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S4 Prelim Exam Timetable

The S4 pupils will begin their diet of Prelim Examinations on the 12th November. Pupils will sit examinations in most but not all subjects at this time.

Many of our S4 Intermediate courses will not have Prelim examinations until February. A copy of the timetable can be downloaded here.

All pupils should confirm with subject teachers which examinations they are to sit, and take a careful note of the times of these exams.

Revised Pupil Timetables

The timetable being operated in August 2008 is slightly different from that used in June.

Download and print your new timetable from the list below. To do this you must know which year group and register class you are in.

S1 and S2 pupils will also need to know which Practical set they are in.

S5 and S6

S4

S3

S2 Group A  2Go1,2Gr1, 2Se1

S2 Group B  2Go2, 2Gr2

S2 Group C  2Se2, 2Se3

S1 Group A  1Go1, 1Gr1, 1Se1 (Except 1a4A)

S1 Group B   1Go2, 1Gr2, 1Se2  (Except 1a4B)

S1 Group C  1Go3, 1Gr3 (Except 1a4)

S1 Practical Set 1a4

Chamonix – School’s Out For Summer

We got into the terminal and joined the queue for the ferry in good time. After the heat of the last week the dockside breeze was a bit of a reality check. We were hoping we might be able to get an earlier ferry but Sea France had other ideas…………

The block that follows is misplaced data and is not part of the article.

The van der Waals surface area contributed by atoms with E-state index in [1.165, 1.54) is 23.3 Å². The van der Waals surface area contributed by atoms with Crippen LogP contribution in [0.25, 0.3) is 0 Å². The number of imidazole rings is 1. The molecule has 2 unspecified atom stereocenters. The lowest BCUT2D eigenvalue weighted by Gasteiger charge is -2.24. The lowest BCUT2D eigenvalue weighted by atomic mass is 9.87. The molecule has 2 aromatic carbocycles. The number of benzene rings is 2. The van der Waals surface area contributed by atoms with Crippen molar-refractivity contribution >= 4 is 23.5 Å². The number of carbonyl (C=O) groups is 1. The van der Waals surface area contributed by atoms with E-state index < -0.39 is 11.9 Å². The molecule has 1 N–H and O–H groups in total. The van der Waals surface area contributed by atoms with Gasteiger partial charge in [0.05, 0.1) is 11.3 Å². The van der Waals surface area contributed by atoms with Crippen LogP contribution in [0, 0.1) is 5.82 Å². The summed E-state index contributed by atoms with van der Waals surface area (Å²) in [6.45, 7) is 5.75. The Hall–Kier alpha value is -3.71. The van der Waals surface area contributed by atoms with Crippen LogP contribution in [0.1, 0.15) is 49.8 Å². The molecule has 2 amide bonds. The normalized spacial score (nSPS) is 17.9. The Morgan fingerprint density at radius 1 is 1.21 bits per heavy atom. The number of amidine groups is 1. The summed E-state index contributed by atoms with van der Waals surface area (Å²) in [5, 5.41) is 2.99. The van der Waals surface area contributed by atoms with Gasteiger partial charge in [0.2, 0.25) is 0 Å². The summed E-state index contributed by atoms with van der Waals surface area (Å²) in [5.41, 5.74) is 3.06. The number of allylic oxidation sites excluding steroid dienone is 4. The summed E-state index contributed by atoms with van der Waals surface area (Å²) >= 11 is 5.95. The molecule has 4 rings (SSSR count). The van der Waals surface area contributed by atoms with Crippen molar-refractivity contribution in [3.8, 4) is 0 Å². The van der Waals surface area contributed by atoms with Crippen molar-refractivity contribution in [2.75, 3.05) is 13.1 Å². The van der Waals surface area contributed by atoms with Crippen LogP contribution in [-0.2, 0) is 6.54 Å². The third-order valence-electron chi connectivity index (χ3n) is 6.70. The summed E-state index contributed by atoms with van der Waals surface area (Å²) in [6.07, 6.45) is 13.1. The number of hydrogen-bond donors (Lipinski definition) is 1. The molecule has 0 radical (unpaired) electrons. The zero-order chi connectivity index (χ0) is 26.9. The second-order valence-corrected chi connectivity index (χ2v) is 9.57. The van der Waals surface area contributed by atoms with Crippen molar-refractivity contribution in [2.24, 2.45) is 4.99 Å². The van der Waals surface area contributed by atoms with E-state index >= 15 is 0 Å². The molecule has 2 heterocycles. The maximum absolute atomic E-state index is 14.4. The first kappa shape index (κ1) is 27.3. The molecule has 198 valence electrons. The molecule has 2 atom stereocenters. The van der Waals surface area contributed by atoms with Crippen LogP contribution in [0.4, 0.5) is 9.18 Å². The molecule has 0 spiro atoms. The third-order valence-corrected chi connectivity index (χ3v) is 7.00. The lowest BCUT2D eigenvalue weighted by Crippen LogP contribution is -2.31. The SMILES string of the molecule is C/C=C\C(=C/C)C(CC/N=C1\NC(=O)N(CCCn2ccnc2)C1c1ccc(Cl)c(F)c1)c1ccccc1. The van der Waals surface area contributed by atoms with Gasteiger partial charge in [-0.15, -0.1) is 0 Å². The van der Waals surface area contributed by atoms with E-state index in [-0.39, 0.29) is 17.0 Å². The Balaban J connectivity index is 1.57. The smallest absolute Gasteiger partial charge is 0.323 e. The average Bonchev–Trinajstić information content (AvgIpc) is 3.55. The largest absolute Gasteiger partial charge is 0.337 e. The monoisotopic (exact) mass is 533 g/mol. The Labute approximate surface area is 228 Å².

Realising that it might be a while until we would be boarding, the group was taken to the local conveniences for a Geographer’s Break – relief and drainage. Waiting for the ferry, some of the staff decided to have a wander. They were down at the dockside watching a ferry come into the dock when a van containing security men raced up to them and chased them back to the bus. Good job they didn’t catch them.

And so we queued and queued and queued and then, for a bit of variety, queued some more. In the best traditions of French ferry companies Sea France would not let us on to an earlier ferry, cancelled the one we should have been on and sent us on a later ferry – but only after it had been postponed for an hour or so. Behind us was a school party from Stromness. Did they appreciate the delay, especially as they had at least 14 hours more on the road than us ? Answers on a postcard please …………………….

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As we boarded, Davie our driver told us that this ferry was the oldest in the Sea France ferry fleet and was due to be decommissioned by the end of July. Intrigued, Mr Hughes, our R.M.E.specialist, paced the decks and found that it was some 300 cubits long, 50 cubits wide, 30 cubits high with 3 floors whilst apparently made of gopher wood underneath the gray paint. Mr Whatcott inspected the vehicle decks and saw that each deck was named after each of the previous owner’s sons – Shem, Ham and Japheth. After that there was only one burning question for the Chamonix team. How did Sea France get it down from Mount Ararat ? What a pity they hadn’t decommissioned it at the end of May or, better still, a couple of thousand years ago.